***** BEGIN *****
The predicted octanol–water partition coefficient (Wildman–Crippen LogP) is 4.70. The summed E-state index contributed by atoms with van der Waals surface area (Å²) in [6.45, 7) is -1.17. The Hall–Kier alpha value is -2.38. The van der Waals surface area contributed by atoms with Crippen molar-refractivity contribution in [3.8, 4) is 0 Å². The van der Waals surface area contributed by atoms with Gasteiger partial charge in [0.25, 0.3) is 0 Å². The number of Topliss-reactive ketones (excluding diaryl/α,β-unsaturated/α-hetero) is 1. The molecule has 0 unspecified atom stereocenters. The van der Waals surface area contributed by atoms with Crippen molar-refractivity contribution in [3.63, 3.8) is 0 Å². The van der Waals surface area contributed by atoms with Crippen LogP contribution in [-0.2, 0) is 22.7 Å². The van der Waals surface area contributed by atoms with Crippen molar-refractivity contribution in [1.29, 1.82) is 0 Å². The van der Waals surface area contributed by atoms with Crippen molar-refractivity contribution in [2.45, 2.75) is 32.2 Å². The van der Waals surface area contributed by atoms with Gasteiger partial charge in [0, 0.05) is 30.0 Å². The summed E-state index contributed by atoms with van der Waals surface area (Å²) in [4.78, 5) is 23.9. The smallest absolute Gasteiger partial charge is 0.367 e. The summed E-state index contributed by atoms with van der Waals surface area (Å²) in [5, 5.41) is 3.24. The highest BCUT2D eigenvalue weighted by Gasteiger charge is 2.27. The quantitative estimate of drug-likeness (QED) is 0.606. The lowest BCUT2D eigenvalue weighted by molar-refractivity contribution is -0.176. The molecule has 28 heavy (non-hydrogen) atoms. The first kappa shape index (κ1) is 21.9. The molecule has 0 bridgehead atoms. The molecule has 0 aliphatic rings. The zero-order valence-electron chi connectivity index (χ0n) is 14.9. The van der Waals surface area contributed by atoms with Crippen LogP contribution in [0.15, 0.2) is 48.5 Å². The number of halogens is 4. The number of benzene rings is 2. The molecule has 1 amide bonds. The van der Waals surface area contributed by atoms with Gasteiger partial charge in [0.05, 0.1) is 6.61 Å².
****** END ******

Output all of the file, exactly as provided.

The predicted octanol–water partition coefficient (Wildman–Crippen LogP) is 4.70. The summed E-state index contributed by atoms with van der Waals surface area (Å²) in [6.45, 7) is -1.17. The Hall–Kier alpha value is -2.38. The van der Waals surface area contributed by atoms with Crippen molar-refractivity contribution in [3.8, 4) is 0 Å². The van der Waals surface area contributed by atoms with Gasteiger partial charge in [0.25, 0.3) is 0 Å². The number of Topliss-reactive ketones (excluding diaryl/α,β-unsaturated/α-hetero) is 1. The molecule has 0 unspecified atom stereocenters. The van der Waals surface area contributed by atoms with Crippen molar-refractivity contribution in [3.63, 3.8) is 0 Å². The van der Waals surface area contributed by atoms with Crippen LogP contribution in [-0.2, 0) is 22.7 Å². The van der Waals surface area contributed by atoms with Crippen molar-refractivity contribution in [1.29, 1.82) is 0 Å². The van der Waals surface area contributed by atoms with Crippen molar-refractivity contribution in [2.45, 2.75) is 32.2 Å². The van der Waals surface area contributed by atoms with Gasteiger partial charge in [0, 0.05) is 30.0 Å². The summed E-state index contributed by atoms with van der Waals surface area (Å²) in [4.78, 5) is 23.9. The smallest absolute Gasteiger partial charge is 0.367 e. The summed E-state index contributed by atoms with van der Waals surface area (Å²) in [5, 5.41) is 3.24. The highest BCUT2D eigenvalue weighted by Gasteiger charge is 2.27. The quantitative estimate of drug-likeness (QED) is 0.606. The lowest BCUT2D eigenvalue weighted by molar-refractivity contribution is -0.176. The molecule has 28 heavy (non-hydrogen) atoms. The first kappa shape index (κ1) is 21.9. The molecule has 0 bridgehead atoms. The molecule has 0 aliphatic rings. The zero-order valence-electron chi connectivity index (χ0n) is 14.9. The van der Waals surface area contributed by atoms with Crippen LogP contribution in [0.15, 0.2) is 48.5 Å². The number of halogens is 4. The number of benzene rings is 2. The molecule has 1 amide bonds. The van der Waals surface area contributed by atoms with Gasteiger partial charge in [0.05, 0.1) is 6.61 Å².